Clinical success was achieved in 94.4% of patients (468 of 496). There were no differences in success rates whether the patient was receiving a first readministration (94.7% clinical success; 428 of 452 patients) or a second or greater retreatment (90.9%; 40 of 44 patients; P=0.30 between first and subsequent readministration). Analysis of clinical success by baseline HACA status showed that success was independent of baseline HACA status (96.3% clinical success with a positive HACA titer at baseline; 94.0% with a negative HACA titer at baseline; P=1.0).
The combined incidence of death, myocardial infarction, or emergency revascularization was 3.6% (18 of 500 patients). There were no deaths, but 5 patients (1.0%) developed abrupt closure, 16 (3.2%) sustained a myocardial infarction, 3 (0.6%) required urgent repeat PCI, and one (0.2%) underwent emergency coronary artery bypass graft surgery. The rate of clinical success was comparable or better than the same composite clinical end point observed in the abciximab treatment arm of the randomized trials of abciximab versus placebo in PCI (Figure 2).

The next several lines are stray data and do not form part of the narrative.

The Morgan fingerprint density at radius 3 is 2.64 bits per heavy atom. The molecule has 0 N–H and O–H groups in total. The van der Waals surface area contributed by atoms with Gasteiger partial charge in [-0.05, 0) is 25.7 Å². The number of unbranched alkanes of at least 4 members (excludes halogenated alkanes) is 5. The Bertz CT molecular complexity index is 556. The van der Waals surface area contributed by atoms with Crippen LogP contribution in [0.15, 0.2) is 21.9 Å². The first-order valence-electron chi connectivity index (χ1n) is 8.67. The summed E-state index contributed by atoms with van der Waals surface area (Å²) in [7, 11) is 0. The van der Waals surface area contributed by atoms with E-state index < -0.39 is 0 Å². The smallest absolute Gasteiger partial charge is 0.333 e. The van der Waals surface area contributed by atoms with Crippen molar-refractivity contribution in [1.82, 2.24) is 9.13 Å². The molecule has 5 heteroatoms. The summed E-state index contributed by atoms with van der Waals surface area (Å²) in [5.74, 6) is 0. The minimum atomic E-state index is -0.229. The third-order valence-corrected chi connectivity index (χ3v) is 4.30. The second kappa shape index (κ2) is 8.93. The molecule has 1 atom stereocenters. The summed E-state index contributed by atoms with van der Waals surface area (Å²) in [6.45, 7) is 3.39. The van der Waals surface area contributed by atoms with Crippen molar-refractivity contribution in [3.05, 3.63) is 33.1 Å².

The Table presents HACA titer data before and after readministration of abciximab. The aggregate data for all patients in the Registry with evaluable HACA data indicate the presence of HACA before readministration in 5.6% of patients (28 of 499; 95% CI, 3.6% to 7.6%). Before a first readministration, a positive HACA titer was present in 22 of 454 patients (4.8%; 95% CI, 2.8% to 6.8%). After a first readministration, an additional 82 of 432 patients (19.0%; 95% CI, 15.3% to 22.7%) who were initially HACA-negative became HACA-positive. Combining these latter patients with those positive at baseline, approximately one-quarter of patients were thus HACA positive after 2 exposures to abciximab. In multivariable regression modeling, the only variable predictive of the development of a positive HACA titer was increasing age (P=0.0116). For patients who developed a HACA response, the peak titer occurred 1 month after drug exposure.